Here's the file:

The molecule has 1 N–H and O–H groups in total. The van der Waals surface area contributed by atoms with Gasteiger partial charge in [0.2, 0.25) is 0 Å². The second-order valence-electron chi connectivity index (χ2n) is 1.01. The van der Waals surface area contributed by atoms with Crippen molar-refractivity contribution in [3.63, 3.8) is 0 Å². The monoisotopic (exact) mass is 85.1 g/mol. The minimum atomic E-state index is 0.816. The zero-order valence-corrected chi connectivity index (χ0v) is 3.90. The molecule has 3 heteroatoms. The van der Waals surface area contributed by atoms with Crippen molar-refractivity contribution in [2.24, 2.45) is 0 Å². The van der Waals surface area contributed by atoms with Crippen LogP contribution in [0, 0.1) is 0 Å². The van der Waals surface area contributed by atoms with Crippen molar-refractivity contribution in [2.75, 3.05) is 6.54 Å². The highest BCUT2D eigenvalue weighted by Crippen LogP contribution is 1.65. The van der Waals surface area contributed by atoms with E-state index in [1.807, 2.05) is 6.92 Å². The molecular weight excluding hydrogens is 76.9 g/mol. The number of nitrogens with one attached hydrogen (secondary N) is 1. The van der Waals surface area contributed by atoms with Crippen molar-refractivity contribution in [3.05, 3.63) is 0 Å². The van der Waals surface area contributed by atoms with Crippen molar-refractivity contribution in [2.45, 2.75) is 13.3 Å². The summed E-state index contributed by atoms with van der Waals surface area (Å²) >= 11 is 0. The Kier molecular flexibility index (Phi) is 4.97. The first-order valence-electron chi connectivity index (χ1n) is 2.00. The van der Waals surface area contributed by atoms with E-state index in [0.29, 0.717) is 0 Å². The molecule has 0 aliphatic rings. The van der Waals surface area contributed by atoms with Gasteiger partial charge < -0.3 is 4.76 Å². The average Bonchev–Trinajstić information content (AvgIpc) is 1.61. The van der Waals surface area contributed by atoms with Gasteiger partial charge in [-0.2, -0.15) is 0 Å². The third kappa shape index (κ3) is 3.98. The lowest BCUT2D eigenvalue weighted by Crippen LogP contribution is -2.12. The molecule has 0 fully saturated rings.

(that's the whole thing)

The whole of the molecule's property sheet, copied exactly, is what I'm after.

The molecule has 1 N–H and O–H groups in total. The van der Waals surface area contributed by atoms with Gasteiger partial charge in [0.2, 0.25) is 0 Å². The second-order valence-electron chi connectivity index (χ2n) is 1.01. The van der Waals surface area contributed by atoms with Crippen molar-refractivity contribution in [3.63, 3.8) is 0 Å². The monoisotopic (exact) mass is 85.1 g/mol. The minimum atomic E-state index is 0.816. The zero-order valence-corrected chi connectivity index (χ0v) is 3.90. The molecule has 3 heteroatoms. The van der Waals surface area contributed by atoms with Crippen molar-refractivity contribution in [2.24, 2.45) is 0 Å². The van der Waals surface area contributed by atoms with Crippen LogP contribution in [0, 0.1) is 0 Å². The van der Waals surface area contributed by atoms with Crippen molar-refractivity contribution in [2.75, 3.05) is 6.54 Å². The highest BCUT2D eigenvalue weighted by Crippen LogP contribution is 1.65. The van der Waals surface area contributed by atoms with E-state index in [1.807, 2.05) is 6.92 Å². The molecular weight excluding hydrogens is 76.9 g/mol. The number of nitrogens with one attached hydrogen (secondary N) is 1. The van der Waals surface area contributed by atoms with Crippen molar-refractivity contribution in [3.05, 3.63) is 0 Å². The van der Waals surface area contributed by atoms with Crippen molar-refractivity contribution in [2.45, 2.75) is 13.3 Å². The summed E-state index contributed by atoms with van der Waals surface area (Å²) >= 11 is 0. The Kier molecular flexibility index (Phi) is 4.97. The first-order valence-electron chi connectivity index (χ1n) is 2.00. The van der Waals surface area contributed by atoms with E-state index in [0.29, 0.717) is 0 Å². The molecule has 0 aliphatic rings. The van der Waals surface area contributed by atoms with Gasteiger partial charge < -0.3 is 4.76 Å². The average Bonchev–Trinajstić information content (AvgIpc) is 1.61. The van der Waals surface area contributed by atoms with Gasteiger partial charge in [-0.2, -0.15) is 0 Å². The third kappa shape index (κ3) is 3.98. The lowest BCUT2D eigenvalue weighted by Crippen LogP contribution is -2.12. The molecule has 0 fully saturated rings.